Football Leaks documents prove hidden ownership of multi-billion Euro Turkish hotel and construction business, Rixos and Sembol
Sembol and Rixos CEO, Fettah Tamince, signed secret documents to hold shares on behalf of the Arif family
Tevfik Arif's 'Trump SoHo' project, with President-elect Donald Trump, was "mob front" with Russian mafias partners
When Tevfik Arif’s name was plastered on the front pages of newspapers in Turkey following the Savarona scandal, Fettah Tamince, CEO of Rixos Hotels and Sembol Construction, publicly distanced these top brands - and himself - from the Arifs.
In a written statement released two days after the raid, Tamince claims that, although he and Tevfik “had a partnership in 1999 through Labada Hotel in Antalya," their relationship ended in 2007 when Tevfik bought him out of the hotel.
“We have never had any other partnership except for this one,” he added. “Unlike what’s being claimed; Tevfik Arif has no shares in Sembol Construction or Rixos Hotels nor did he contribute to these companies’ capital.”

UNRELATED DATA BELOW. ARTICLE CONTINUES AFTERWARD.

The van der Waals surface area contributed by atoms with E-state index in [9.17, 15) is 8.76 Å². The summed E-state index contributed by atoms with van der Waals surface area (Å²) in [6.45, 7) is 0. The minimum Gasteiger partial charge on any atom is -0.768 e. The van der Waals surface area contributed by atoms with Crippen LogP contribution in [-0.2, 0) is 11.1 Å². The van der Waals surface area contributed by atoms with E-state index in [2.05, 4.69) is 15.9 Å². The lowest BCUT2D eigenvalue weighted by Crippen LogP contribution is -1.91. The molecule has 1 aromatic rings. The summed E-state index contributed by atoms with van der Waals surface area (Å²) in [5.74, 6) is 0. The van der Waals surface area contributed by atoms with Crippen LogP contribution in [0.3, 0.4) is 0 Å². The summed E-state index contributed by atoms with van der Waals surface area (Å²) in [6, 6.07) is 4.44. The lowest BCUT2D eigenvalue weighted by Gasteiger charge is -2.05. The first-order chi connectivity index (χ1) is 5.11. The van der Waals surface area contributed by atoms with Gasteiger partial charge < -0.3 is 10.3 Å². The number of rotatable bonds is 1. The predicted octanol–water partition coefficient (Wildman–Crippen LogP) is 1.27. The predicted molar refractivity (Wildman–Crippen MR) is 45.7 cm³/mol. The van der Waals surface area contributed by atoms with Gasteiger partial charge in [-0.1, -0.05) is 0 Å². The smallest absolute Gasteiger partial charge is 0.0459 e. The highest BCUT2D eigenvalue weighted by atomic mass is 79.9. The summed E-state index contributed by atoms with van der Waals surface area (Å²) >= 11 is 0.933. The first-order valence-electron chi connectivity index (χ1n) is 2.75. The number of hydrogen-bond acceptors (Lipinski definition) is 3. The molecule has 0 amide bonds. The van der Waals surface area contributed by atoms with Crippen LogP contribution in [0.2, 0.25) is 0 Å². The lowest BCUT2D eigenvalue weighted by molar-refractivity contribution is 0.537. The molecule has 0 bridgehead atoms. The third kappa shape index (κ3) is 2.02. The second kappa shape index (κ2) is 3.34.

Documents in the Football Leaks cache show a different story, revealing a hidden arrangement, often assumed, but never proven.
On paper, Rixos and Sembol, two huge companies in Turkey, are owned by Tamince and Turkish architect Aytakin Gutakyn. Rixos has 20 hotels across the world, mostly in Turkey, Kazakhstan, Azerbaijan, Russia and UAE, and boasts an annual revenue of around half a billion euro.
Sembol is even bigger. Now one of Turkey’s leading construction companies, its turnover is estimated at nearly 1.5 billion dollars, mostly earned through public contracts in Kazakhstan. A presidential library, universities, a train station, mosques, luxury business and sports centres, four Rixos hotels. Sembol built them all. And more.